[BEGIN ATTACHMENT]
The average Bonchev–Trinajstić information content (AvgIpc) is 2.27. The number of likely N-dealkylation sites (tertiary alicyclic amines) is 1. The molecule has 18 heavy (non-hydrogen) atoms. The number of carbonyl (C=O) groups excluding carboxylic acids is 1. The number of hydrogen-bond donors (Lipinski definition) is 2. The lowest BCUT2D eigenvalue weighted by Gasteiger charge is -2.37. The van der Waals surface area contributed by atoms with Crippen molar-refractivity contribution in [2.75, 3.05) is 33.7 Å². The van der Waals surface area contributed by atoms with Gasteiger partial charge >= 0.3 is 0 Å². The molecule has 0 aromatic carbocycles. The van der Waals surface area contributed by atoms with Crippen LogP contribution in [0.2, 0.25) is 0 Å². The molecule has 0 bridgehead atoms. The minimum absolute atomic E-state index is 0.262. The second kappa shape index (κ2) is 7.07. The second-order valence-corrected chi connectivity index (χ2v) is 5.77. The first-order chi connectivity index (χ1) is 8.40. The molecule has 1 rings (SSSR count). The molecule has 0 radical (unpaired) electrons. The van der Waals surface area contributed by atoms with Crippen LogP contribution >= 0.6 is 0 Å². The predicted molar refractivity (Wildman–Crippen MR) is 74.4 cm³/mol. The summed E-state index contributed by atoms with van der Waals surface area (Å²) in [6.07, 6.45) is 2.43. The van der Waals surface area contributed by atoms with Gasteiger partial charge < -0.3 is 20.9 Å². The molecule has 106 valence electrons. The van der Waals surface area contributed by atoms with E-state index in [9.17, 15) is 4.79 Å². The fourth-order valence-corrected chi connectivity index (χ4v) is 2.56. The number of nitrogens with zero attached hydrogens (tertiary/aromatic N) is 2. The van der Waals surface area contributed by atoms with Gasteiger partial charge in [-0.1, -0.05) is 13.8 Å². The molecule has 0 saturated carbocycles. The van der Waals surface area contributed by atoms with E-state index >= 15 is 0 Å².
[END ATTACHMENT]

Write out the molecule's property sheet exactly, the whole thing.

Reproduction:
The average Bonchev–Trinajstić information content (AvgIpc) is 2.27. The number of likely N-dealkylation sites (tertiary alicyclic amines) is 1. The molecule has 18 heavy (non-hydrogen) atoms. The number of carbonyl (C=O) groups excluding carboxylic acids is 1. The number of hydrogen-bond donors (Lipinski definition) is 2. The lowest BCUT2D eigenvalue weighted by Gasteiger charge is -2.37. The van der Waals surface area contributed by atoms with Crippen molar-refractivity contribution in [2.75, 3.05) is 33.7 Å². The van der Waals surface area contributed by atoms with Gasteiger partial charge >= 0.3 is 0 Å². The molecule has 0 aromatic carbocycles. The van der Waals surface area contributed by atoms with Crippen LogP contribution in [0.2, 0.25) is 0 Å². The molecule has 0 bridgehead atoms. The minimum absolute atomic E-state index is 0.262. The second kappa shape index (κ2) is 7.07. The second-order valence-corrected chi connectivity index (χ2v) is 5.77. The first-order chi connectivity index (χ1) is 8.40. The molecule has 1 rings (SSSR count). The molecule has 0 radical (unpaired) electrons. The van der Waals surface area contributed by atoms with Crippen LogP contribution >= 0.6 is 0 Å². The predicted molar refractivity (Wildman–Crippen MR) is 74.4 cm³/mol. The summed E-state index contributed by atoms with van der Waals surface area (Å²) in [6.07, 6.45) is 2.43. The van der Waals surface area contributed by atoms with Gasteiger partial charge < -0.3 is 20.9 Å². The molecule has 106 valence electrons. The van der Waals surface area contributed by atoms with E-state index in [9.17, 15) is 4.79 Å². The fourth-order valence-corrected chi connectivity index (χ4v) is 2.56. The number of nitrogens with zero attached hydrogens (tertiary/aromatic N) is 2. The van der Waals surface area contributed by atoms with Gasteiger partial charge in [-0.1, -0.05) is 13.8 Å². The molecule has 0 saturated carbocycles. The van der Waals surface area contributed by atoms with E-state index >= 15 is 0 Å².